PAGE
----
Northern Alberta First Nation welcomes ruling declaring election laws discriminatory
A legal victory of two Cree women has restored the right to vote for generations of women at an Alberta First Nation.
On Feb. 15, the Federal Court struck down two election rules at Whitefish Lake First Nation #128. One prohibited members in common-law relationships from candidacy; the other deemed thousands of women ineligible from voting because their mother, grandmother or great-grandmother had married a non-status man.
In a 69-page decision, Justice Paul Favel declared the Bill C-31 Voting Policy and the Common Law Marriage Prohibition were unconstitutional. The decision has been suspended for seven months to give Whitefish Lake time to adopt a membership code and amend its election regulations.
"I'm going to be happy the day my mom can actually, finally vote," said Karen McCarthy, who was not allowed to vote in the Whitefish Lake elections in April and May 2021 because she was of "Bill C-31 descent."
"My mom has never, ever been allowed to vote. And I haven't myself, my children haven't, so it has affected three generations in my family alone."
Bill C-31 is an amendment introduced by the federal government in 1985 to retroactively restore registered status to Indigenous women disenfranchised under the old Indian Act by marrying someone without status.
'Wanted a re-election'
But like many bands, Whitefish Lake argued that the amendment infringed on its Indigenous right to self-government and refused to restore voting rights.
McCarthy said Favel's ruling didn't go far enough for a First Nation where members' rights are often violated.
"I wanted a re-election because I feel that the amount of people that they suppress from voting would significantly change the outcome of the election," McCarthy said in an interview with CBC News.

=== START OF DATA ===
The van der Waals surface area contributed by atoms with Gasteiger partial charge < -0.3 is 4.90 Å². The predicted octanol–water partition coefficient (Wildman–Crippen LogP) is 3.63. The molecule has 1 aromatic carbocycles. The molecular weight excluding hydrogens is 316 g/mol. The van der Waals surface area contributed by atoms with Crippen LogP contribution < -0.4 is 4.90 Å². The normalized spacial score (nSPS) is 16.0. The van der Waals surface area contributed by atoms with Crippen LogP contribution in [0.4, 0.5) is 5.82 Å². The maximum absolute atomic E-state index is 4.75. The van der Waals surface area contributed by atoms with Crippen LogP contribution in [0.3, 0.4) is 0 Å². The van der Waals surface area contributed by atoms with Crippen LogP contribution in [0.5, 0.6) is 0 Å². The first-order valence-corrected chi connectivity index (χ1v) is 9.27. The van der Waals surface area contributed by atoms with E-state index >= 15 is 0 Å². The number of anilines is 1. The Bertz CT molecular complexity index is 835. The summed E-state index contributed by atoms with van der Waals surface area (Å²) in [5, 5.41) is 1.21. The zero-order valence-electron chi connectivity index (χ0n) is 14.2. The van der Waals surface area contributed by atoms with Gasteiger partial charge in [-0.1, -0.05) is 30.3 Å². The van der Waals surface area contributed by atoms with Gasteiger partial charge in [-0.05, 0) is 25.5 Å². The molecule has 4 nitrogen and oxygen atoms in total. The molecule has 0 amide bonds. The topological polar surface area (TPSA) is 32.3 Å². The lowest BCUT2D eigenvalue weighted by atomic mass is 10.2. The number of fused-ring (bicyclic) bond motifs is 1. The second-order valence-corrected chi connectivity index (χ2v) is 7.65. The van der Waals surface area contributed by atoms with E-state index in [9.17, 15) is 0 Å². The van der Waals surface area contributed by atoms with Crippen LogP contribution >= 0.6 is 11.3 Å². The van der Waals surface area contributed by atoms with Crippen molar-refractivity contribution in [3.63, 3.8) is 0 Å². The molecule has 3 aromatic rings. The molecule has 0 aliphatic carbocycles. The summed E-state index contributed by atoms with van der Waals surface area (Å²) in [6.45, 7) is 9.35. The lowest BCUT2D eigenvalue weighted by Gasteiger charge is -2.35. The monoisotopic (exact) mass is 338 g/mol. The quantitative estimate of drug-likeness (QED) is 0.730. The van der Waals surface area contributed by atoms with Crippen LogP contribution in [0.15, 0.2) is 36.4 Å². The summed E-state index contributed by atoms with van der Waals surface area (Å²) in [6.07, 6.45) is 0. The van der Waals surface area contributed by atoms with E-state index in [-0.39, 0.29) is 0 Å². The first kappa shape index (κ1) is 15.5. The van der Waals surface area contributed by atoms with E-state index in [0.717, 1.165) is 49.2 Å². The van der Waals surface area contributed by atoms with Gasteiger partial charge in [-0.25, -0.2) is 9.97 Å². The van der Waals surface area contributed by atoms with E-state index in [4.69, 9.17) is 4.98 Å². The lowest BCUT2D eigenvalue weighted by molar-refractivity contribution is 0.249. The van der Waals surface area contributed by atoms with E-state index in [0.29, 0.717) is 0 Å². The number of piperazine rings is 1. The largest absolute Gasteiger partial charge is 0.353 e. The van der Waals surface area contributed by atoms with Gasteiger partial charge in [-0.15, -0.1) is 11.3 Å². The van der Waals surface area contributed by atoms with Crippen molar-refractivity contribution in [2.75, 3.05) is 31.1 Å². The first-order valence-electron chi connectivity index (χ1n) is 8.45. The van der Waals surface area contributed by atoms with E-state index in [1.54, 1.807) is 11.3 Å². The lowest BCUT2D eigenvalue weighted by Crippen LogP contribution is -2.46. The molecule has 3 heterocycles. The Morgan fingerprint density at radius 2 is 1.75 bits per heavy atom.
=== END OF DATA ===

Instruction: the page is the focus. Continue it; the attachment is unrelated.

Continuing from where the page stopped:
"Voter suppression is very real in First Nation communities that have poor governance, and ours is one of them."'
Favel's decision noted that rules around ineligibility had been applied in an arbitrary manner and were not rooted in Whitefish customary law but rather the adoption of harmful colonial concepts.
Favel's ruling also addressed a constitutional challenge filed by Lorna Jackson-Littlewolf, who was removed as a candidate in the 2021 election because she was in a common-law relationship.
Election code referendum
Whitefish program manager Rennie Houle, who described current election laws as outdated, ambiguous and discriminatory, welcomed the Federal Court decision.
He said a referendum taking place this week asks members to approve a new election code, which was a year-and-a-half in the making and addresses those issues.
Houle said the ruling exceeded his expectations because it recognized Whitefish Lake as an autonomous Treaty 6 Nation, rather than part of Saddle Lake.
While both communities have a chief and council, they are considered one nation under the Indian Act. Saddle Lake traditionally wields more power and wealth based on its larger population.
"We're very excited by the ruling that was made and the changes coming on with this new election bylaw," Houle said.
"This is one step toward Whitefish Lake First Nation developing their own path to self-determination, to how they want to govern themselves."
This week's referendum is being held unilaterally by Whitefish leadership. Results will be announced Friday.
Dennis Callihoo, a lawyer representing Saddle Lake, declined comment. CBC made several unsuccessful attempts to reach Saddle Lake leadership for comment.